Upon arrival to Bario, I was in great awe with the untouched natural beauty of the place as well as its isolation characteristics making Bario mysteriously interesting. It is like an upland bowl surrounded by rocky cliffs and serrated limestone peaks.
We stayed in one of their famous longhouses that were built during the 1950s. As cultures adapt throughout time, the longhouse will remain culturally sustainable, a constant home. The longhouse family’s clan symbol was hung over at the long and very cosy hallway of the longhouse. By looking through those black and white photos I feel like I’m walking down to their memory lane. Those remnants of the past is indeed a treasure that’s worth keeping.
WHAT TO DO IN BARIO?
As soon as I reached Bario, the weather is relatively bad. The dark clouds loomed over the tree tops and it started to drizzle. That certainly won’t stop me from exploring the fascinating Bario. I decided to first visit a small hill with a large amount of pineapple being planted in the area. The Hill has an overlooking view on the Bario farmlands.
Bario pineapple is juicy, sweet and totally organic. Apart from the tasty pineapple, Fragrant Bario rice also has a sweet and premium taste. However, you can only find Bario rice in East Malaysia. It’s very hard for you to find it elsewhere. I guess the high altitude of this place is the reason for the pineapple and rice to have a distinct taste.
Every mountain in Bario has a story. From the Bario Asal Longhouse, it’s a steep, slippery ascent (two hours) up to the summit of Prayer Mountain, which has a wooden cross that was erected in 1973. Brushes of pitcher plants and the 360 views of the Bario Valley can be seen at the peak.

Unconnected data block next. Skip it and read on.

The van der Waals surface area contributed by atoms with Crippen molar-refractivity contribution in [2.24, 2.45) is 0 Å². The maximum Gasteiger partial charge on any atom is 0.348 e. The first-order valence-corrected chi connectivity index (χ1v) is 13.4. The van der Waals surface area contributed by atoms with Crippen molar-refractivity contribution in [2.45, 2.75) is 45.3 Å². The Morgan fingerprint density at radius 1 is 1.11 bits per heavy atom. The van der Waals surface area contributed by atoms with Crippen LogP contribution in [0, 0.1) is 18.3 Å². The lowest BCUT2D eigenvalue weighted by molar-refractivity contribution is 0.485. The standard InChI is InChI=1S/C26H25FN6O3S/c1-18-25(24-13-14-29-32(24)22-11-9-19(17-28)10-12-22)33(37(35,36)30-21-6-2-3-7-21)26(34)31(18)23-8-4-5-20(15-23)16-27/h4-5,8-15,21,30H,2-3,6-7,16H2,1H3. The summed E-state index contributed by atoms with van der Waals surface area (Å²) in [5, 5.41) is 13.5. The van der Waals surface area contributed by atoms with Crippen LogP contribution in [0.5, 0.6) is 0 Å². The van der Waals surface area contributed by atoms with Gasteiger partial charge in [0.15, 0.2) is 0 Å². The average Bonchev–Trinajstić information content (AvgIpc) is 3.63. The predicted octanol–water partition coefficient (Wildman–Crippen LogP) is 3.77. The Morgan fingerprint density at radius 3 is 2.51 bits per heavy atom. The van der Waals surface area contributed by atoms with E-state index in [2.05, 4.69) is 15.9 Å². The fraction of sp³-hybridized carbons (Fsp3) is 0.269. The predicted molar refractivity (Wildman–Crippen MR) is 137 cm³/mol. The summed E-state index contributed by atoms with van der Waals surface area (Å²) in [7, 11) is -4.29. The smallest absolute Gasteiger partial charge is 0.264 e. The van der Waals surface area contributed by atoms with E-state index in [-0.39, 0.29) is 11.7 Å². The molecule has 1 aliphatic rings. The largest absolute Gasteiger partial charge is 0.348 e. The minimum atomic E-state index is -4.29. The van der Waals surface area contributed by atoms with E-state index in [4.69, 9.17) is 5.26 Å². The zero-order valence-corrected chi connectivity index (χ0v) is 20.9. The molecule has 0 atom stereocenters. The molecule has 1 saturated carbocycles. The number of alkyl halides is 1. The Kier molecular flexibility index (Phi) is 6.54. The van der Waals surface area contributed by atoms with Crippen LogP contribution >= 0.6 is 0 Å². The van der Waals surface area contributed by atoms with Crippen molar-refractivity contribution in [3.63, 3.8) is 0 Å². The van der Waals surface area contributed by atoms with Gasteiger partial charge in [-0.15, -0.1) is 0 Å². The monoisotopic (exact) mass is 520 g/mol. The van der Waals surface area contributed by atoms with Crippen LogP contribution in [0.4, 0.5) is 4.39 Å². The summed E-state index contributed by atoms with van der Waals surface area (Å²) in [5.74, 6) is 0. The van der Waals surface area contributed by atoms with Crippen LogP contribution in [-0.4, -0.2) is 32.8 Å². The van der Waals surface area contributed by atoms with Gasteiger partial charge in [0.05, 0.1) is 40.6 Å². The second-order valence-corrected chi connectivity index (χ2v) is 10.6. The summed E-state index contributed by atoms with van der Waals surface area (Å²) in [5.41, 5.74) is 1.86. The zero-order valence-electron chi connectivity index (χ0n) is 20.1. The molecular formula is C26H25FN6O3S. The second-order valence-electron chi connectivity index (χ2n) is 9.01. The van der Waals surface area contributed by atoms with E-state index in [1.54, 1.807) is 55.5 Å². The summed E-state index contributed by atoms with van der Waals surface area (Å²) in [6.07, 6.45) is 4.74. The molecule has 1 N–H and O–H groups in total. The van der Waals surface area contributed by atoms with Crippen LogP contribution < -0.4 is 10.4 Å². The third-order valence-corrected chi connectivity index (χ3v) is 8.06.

Next stop, is the crash site. My tour won’t be complete without even paying a visit to this place, where the history and discovery of Bario Highlands took place. As I went through this site, the light rain escalated into a heavy downpour that forced me to return to the longhouse.
When you visit Bario, you are most likely be introduced to a traditional Kelabit dance performance at one of the local longhouses. And I was not an exception for that, during my stay. A senior residing in the longhouse celebrated his birthday so they invited the residents and guests to dance, party and eat a full traditional Kelabit dinner.
Bario has their own Food Festival called ‘Pesta Nukenen’. It is a 3-day festival during the month of July when you can be assured of some pretty unique local dishes, traditional and cultural performances. Through this celebration, you can see the entire highland community getting together for this festival.